The nurse-call system at East Kootenay Regional Hospital is being upgraded, improving patient safety.
A hands-free, voice-driven system will be installed ensuring patients are attended to as quickly as possible. The new wireless system works by having health professionals simply say a colleague's name, and an instant connection is made, providing faster response times and enhancing team communication. At the same time, the facility's emergency communications and security system will be upgraded to enhance security at the hospital.
"Communication is critical in hospitals and an enhanced wireless voice system at East Kootenay Regional Hospital will improve patient safety through instant communication between health professionals. This investment further demonstrates our government's commitment to the residents of the Easy Kootenay who are so well served by the hospital nursing staff," said Kootenay East MLA Bill Bennett, on behalf of Minister of Health Margaret MacDiarmid.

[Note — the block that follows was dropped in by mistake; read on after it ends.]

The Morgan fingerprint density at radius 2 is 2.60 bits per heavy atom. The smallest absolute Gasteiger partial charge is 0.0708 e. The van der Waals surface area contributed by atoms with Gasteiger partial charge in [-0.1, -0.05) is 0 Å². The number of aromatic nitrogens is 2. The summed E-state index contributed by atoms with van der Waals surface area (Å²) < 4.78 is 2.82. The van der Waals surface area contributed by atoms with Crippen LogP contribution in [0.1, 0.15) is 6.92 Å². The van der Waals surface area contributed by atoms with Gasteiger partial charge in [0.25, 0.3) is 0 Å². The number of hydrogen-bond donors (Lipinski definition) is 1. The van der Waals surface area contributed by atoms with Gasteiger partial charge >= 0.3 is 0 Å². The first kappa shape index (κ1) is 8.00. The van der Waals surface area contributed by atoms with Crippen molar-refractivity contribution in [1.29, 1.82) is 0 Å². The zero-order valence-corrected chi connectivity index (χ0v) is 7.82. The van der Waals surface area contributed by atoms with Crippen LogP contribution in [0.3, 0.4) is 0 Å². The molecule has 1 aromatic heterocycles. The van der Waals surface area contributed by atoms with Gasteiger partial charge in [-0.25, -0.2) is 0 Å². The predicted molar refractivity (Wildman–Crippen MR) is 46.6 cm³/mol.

The project is a routine capital investment, and the total project cost of $500,000 is being cost-shared 60/40 by the government of British Columbia and the Kootenay East Regional Hospital District. The upgrades are expected to be complete by December 2013.
"The Kootenay East Regional Hospital District Board recognizes that the wireless nurse call system will help both patients and staff at EKRH. The board approved contributing $200,000 to the project, which demonstrates our willingness to continue to work with Interior Health and shows the Ministry of Health that this Hospital District is committed to getting our regional hospital to a standard of excellence our taxpayers deserve," said Kootenay East Regional Hospital District chair John Kettle.
This project is part of over $200 million in new capital investment announced by Premier Christy Clark at the Union of BC Municipalities convention in September. While these are new projects, this capital investment is not new money. It is money the government saved from the capital plan, through fiscal prudence.
Since 2001, more than $7 billion has been spent on health-capital projects in British Columbia.
Ministry of Health
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